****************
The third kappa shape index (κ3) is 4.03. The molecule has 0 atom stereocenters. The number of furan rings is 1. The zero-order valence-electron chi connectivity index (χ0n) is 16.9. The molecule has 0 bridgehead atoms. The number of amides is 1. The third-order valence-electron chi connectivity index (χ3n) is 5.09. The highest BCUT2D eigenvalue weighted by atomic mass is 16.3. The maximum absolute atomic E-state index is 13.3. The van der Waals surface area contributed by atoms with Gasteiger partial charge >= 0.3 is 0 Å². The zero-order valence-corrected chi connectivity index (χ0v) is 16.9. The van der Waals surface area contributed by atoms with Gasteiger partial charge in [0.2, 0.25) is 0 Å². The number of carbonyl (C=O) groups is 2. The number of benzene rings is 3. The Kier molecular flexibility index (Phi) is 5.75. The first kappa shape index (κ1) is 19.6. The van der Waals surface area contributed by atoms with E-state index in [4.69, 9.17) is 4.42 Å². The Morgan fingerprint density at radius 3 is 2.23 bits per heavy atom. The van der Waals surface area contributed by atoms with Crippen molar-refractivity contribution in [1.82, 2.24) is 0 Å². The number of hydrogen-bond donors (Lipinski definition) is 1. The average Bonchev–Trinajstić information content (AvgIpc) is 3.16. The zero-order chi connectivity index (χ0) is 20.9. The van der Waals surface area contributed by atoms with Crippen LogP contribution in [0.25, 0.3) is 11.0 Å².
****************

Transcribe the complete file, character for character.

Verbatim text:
The third kappa shape index (κ3) is 4.03. The molecule has 0 atom stereocenters. The number of furan rings is 1. The zero-order valence-electron chi connectivity index (χ0n) is 16.9. The molecule has 0 bridgehead atoms. The number of amides is 1. The third-order valence-electron chi connectivity index (χ3n) is 5.09. The highest BCUT2D eigenvalue weighted by atomic mass is 16.3. The maximum absolute atomic E-state index is 13.3. The van der Waals surface area contributed by atoms with Gasteiger partial charge >= 0.3 is 0 Å². The zero-order valence-corrected chi connectivity index (χ0v) is 16.9. The van der Waals surface area contributed by atoms with Gasteiger partial charge in [0.2, 0.25) is 0 Å². The number of carbonyl (C=O) groups is 2. The number of benzene rings is 3. The Kier molecular flexibility index (Phi) is 5.75. The first kappa shape index (κ1) is 19.6. The van der Waals surface area contributed by atoms with E-state index in [4.69, 9.17) is 4.42 Å². The Morgan fingerprint density at radius 3 is 2.23 bits per heavy atom. The van der Waals surface area contributed by atoms with Crippen molar-refractivity contribution in [1.82, 2.24) is 0 Å². The number of hydrogen-bond donors (Lipinski definition) is 1. The average Bonchev–Trinajstić information content (AvgIpc) is 3.16. The zero-order chi connectivity index (χ0) is 20.9. The van der Waals surface area contributed by atoms with Crippen LogP contribution in [0.25, 0.3) is 11.0 Å².